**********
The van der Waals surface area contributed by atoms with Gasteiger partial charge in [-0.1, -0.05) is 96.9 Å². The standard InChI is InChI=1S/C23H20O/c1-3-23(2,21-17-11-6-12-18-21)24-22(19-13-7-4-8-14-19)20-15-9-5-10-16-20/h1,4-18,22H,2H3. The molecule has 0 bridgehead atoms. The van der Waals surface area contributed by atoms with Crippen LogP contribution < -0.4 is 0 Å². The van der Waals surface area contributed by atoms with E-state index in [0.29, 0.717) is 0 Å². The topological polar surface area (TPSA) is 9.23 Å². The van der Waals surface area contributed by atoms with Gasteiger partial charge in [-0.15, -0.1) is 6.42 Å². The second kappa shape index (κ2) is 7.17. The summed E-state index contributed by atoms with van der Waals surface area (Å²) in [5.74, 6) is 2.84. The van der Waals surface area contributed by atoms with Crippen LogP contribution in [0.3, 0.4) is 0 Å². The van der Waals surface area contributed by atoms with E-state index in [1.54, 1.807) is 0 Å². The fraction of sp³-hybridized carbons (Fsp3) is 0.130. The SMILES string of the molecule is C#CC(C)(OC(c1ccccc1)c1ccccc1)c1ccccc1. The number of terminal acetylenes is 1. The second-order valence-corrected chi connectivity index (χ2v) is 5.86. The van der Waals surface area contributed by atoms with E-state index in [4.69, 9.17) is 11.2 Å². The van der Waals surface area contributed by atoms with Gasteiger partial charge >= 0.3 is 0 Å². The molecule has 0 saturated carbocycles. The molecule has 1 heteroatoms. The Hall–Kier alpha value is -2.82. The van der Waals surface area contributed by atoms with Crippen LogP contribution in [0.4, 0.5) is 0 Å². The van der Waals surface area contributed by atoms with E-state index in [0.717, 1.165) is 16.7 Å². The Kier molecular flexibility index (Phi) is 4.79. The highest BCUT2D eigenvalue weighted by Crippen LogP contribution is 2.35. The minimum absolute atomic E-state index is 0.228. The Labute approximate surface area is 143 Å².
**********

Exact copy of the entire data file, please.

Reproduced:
The van der Waals surface area contributed by atoms with Gasteiger partial charge in [-0.1, -0.05) is 96.9 Å². The standard InChI is InChI=1S/C23H20O/c1-3-23(2,21-17-11-6-12-18-21)24-22(19-13-7-4-8-14-19)20-15-9-5-10-16-20/h1,4-18,22H,2H3. The molecule has 0 bridgehead atoms. The van der Waals surface area contributed by atoms with Crippen LogP contribution < -0.4 is 0 Å². The van der Waals surface area contributed by atoms with E-state index in [0.29, 0.717) is 0 Å². The topological polar surface area (TPSA) is 9.23 Å². The van der Waals surface area contributed by atoms with Gasteiger partial charge in [-0.15, -0.1) is 6.42 Å². The second kappa shape index (κ2) is 7.17. The summed E-state index contributed by atoms with van der Waals surface area (Å²) in [5.74, 6) is 2.84. The van der Waals surface area contributed by atoms with Crippen LogP contribution in [0.3, 0.4) is 0 Å². The van der Waals surface area contributed by atoms with E-state index in [1.54, 1.807) is 0 Å². The fraction of sp³-hybridized carbons (Fsp3) is 0.130. The SMILES string of the molecule is C#CC(C)(OC(c1ccccc1)c1ccccc1)c1ccccc1. The number of terminal acetylenes is 1. The second-order valence-corrected chi connectivity index (χ2v) is 5.86. The van der Waals surface area contributed by atoms with E-state index in [4.69, 9.17) is 11.2 Å². The van der Waals surface area contributed by atoms with Gasteiger partial charge >= 0.3 is 0 Å². The molecule has 0 saturated carbocycles. The molecule has 1 heteroatoms. The Hall–Kier alpha value is -2.82. The van der Waals surface area contributed by atoms with Crippen LogP contribution in [0.4, 0.5) is 0 Å². The van der Waals surface area contributed by atoms with E-state index in [0.717, 1.165) is 16.7 Å². The Kier molecular flexibility index (Phi) is 4.79. The highest BCUT2D eigenvalue weighted by Crippen LogP contribution is 2.35. The minimum absolute atomic E-state index is 0.228. The Labute approximate surface area is 143 Å².